Unintuitive behavior of ~ on Q() actually useful?

I just ran into #34603 (~Q() incorrectly interpreted as full rather than empty) – Django again today. The issue is closed as “wontfix” and I have a hard time understanding the benefits of the current behavior. It leads to subtle bugs in the (~100k LOC) application I’m working on from time to time. There are workarounds, but these need to be remembered by members of the team to be applied in every case.

The behavior I’m talking about, in short, is this. Given:

q1 = Q(field=1)
q2 = Q()
  • qs.filter(q1) will return the inverse of qs.filter(~q1).
  • qs.filter(q2) will not return the inverse of qs.filter(~q2). Instead, it will return the same set of rows.

There are a lot of places where we construct Q objects incrementally, often passing them as arguments to functions. We often start with an “empty” Q() object (for example from a default argument of a wrapper function), adding and removing subsets of data using q |= Q(...) and q &= ~Q(...). When looking at the code, it’s not always clear which Q object might be the empty Q object in some cases and which can’t. The issue is that code using a Q object might only work correctly when that Q object is never the empty Q object.

I never came across a situation where the current behavior lead to the expected result, only situations where the it resulted in a bug (e.g. returning all rows instead of no rows after removing all permissions from an access token).

Examples that I have seen of code that behaves unexpectedly:

# Start with no selected rows. 
q = ~Q()

if condition_a:
    q |= Q(...)

if condition_b:
    q |= Q(...)

# condition_a and condition_b should dictate which rows to include.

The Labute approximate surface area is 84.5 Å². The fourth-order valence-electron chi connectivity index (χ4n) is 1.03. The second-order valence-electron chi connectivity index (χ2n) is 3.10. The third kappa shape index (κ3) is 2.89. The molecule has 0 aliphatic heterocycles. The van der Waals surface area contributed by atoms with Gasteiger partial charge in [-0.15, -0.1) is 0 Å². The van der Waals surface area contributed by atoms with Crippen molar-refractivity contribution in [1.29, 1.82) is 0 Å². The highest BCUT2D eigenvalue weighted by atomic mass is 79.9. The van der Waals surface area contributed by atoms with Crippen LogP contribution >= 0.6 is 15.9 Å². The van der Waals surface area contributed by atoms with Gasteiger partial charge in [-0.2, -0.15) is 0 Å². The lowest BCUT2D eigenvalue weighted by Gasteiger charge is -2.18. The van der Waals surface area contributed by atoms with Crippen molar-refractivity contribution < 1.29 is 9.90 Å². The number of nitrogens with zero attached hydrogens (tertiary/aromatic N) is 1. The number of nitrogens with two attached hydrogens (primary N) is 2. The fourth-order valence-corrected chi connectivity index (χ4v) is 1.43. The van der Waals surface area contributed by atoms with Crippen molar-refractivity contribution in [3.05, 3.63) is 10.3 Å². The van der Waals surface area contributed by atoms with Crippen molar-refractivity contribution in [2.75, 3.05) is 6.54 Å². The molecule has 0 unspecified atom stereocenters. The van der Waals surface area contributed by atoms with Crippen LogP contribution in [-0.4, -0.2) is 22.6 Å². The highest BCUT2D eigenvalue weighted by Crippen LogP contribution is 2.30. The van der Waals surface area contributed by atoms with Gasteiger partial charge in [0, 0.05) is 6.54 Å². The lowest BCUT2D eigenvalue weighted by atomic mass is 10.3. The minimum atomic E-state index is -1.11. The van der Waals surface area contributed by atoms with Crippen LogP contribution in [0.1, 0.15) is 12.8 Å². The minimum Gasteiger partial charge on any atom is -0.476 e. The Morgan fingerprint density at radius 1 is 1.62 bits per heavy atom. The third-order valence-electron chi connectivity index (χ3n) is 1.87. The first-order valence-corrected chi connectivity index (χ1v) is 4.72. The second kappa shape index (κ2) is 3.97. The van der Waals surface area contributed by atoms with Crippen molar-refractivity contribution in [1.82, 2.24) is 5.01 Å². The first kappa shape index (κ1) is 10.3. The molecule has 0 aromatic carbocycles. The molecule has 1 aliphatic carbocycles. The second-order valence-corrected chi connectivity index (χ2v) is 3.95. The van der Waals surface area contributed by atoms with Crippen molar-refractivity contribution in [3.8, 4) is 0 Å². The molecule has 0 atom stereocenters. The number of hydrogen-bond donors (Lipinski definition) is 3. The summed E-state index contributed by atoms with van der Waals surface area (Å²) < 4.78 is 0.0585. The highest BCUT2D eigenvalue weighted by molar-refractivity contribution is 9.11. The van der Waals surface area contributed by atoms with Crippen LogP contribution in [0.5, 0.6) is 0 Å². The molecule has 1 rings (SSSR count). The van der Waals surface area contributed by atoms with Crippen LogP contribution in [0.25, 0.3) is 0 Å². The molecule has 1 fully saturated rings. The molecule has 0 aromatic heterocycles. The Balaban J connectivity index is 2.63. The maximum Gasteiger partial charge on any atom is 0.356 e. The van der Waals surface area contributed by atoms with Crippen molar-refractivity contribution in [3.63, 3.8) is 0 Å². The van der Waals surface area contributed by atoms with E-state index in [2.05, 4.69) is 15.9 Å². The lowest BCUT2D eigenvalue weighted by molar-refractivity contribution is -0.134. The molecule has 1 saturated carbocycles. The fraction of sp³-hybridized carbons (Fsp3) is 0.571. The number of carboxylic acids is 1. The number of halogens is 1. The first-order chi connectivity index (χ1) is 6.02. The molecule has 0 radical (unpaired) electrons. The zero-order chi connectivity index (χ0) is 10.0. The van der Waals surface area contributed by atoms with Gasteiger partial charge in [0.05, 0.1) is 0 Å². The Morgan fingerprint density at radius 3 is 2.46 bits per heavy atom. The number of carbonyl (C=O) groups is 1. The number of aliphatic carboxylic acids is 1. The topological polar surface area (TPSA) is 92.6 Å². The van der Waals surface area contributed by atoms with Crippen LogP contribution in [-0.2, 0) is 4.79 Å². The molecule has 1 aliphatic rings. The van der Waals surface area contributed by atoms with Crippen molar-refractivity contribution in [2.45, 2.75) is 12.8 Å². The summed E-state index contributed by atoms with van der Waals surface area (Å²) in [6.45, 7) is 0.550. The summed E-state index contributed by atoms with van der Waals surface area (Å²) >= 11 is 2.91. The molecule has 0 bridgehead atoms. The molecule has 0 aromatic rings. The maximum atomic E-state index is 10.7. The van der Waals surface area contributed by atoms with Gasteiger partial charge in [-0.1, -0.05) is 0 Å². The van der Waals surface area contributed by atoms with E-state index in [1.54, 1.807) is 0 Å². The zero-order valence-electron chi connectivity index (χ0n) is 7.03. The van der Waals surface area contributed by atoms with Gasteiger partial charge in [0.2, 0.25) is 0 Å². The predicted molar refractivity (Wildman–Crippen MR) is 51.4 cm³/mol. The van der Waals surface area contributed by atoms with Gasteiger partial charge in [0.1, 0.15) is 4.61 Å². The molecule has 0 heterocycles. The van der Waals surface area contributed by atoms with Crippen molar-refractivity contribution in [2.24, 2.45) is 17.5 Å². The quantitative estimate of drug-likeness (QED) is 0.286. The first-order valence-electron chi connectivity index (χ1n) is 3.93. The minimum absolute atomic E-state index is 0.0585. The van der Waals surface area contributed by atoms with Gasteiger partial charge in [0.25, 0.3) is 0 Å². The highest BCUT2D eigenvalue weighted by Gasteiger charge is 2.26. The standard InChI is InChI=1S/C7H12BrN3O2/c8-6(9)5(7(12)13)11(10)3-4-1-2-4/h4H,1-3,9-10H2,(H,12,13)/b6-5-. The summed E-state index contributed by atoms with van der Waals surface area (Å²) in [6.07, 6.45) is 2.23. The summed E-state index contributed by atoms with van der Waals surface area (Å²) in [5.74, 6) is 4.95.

# Instead, when all conditions are False, all rows are included.
qs.filter(q1 & ~q2)

# Refactoring the above code to this will subtly break it:
# Each condition selects a set of rows. We want to return the union of all those rows.
conditions = [Q(...) for i in ...]
# When the list of conditions is empty, all rows are returned instead.
qs.filter(reduce(operator.or_, conditions, Q())

Has anyone of you ever found the current behavior useful or expected?


Q() objects states:

A Q() object represents an SQL condition that can be used in database-related operations.

Conditions in SQL follow boolean logic, so I’d expect Q objects to do the same. I mean, imagine a = not (foo and bar) working correctly but a = not True resulting in True:sweat_smile:

Expected? Yes.

This link then refers you to Complex lookups with q objects, which states:

A Q object (django.db.models.Q ) is an object used to encapsulate a collection of keyword arguments. These keyword arguments are specified as in “Field lookups” above.

As far as I’m concerned, a Q() object that fails to define “a collection of keyword arguments” is a NULL object, neither True nor False, but simply something to be ignored. From that perspective, all the behavior identified above makes sense. (In fact, I probably wouldn’t mind if that expression were defined as being illegal.)

I have no problem with accepting the premise that there is no difference between having Q() (alone or in combination with any operators) in an expression and not having Q() in the expression at all. I believe it is a fallacy to assign any logical value to what is a NULL expression.